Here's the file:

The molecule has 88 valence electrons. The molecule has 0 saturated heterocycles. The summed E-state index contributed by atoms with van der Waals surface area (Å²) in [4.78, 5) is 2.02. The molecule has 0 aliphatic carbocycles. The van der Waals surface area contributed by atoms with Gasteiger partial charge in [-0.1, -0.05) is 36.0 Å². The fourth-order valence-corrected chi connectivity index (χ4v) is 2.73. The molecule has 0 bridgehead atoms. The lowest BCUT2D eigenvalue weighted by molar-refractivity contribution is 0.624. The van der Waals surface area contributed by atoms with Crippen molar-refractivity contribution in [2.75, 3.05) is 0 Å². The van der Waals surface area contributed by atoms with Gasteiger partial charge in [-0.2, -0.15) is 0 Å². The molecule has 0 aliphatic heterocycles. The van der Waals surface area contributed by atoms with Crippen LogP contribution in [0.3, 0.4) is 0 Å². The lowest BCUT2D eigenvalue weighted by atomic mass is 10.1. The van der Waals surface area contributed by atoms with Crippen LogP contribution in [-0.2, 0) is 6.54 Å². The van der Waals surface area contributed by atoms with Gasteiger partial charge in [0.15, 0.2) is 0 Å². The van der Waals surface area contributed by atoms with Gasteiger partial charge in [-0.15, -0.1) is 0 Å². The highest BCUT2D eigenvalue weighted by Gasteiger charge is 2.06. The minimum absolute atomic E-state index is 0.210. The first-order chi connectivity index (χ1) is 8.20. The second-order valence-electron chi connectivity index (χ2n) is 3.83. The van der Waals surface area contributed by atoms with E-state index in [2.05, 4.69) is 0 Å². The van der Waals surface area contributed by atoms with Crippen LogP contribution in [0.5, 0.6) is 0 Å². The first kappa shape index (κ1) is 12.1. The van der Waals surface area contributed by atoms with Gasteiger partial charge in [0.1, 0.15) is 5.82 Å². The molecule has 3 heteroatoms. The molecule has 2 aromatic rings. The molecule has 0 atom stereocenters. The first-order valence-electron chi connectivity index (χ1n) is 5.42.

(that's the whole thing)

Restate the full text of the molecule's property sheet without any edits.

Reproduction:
The molecule has 88 valence electrons. The molecule has 0 saturated heterocycles. The summed E-state index contributed by atoms with van der Waals surface area (Å²) in [4.78, 5) is 2.02. The molecule has 0 aliphatic carbocycles. The van der Waals surface area contributed by atoms with Gasteiger partial charge in [-0.1, -0.05) is 36.0 Å². The fourth-order valence-corrected chi connectivity index (χ4v) is 2.73. The molecule has 0 bridgehead atoms. The lowest BCUT2D eigenvalue weighted by molar-refractivity contribution is 0.624. The van der Waals surface area contributed by atoms with Crippen molar-refractivity contribution in [2.75, 3.05) is 0 Å². The van der Waals surface area contributed by atoms with Gasteiger partial charge in [-0.2, -0.15) is 0 Å². The molecule has 0 aliphatic heterocycles. The van der Waals surface area contributed by atoms with Crippen LogP contribution in [0.3, 0.4) is 0 Å². The lowest BCUT2D eigenvalue weighted by atomic mass is 10.1. The van der Waals surface area contributed by atoms with Crippen LogP contribution in [-0.2, 0) is 6.54 Å². The van der Waals surface area contributed by atoms with Gasteiger partial charge in [0.15, 0.2) is 0 Å². The van der Waals surface area contributed by atoms with Gasteiger partial charge in [-0.15, -0.1) is 0 Å². The highest BCUT2D eigenvalue weighted by Gasteiger charge is 2.06. The minimum absolute atomic E-state index is 0.210. The first-order chi connectivity index (χ1) is 8.20. The second-order valence-electron chi connectivity index (χ2n) is 3.83. The van der Waals surface area contributed by atoms with E-state index in [2.05, 4.69) is 0 Å². The van der Waals surface area contributed by atoms with Crippen LogP contribution in [0.5, 0.6) is 0 Å². The first kappa shape index (κ1) is 12.1. The van der Waals surface area contributed by atoms with Gasteiger partial charge in [0.1, 0.15) is 5.82 Å². The molecule has 3 heteroatoms. The molecule has 2 aromatic rings. The molecule has 0 atom stereocenters. The first-order valence-electron chi connectivity index (χ1n) is 5.42.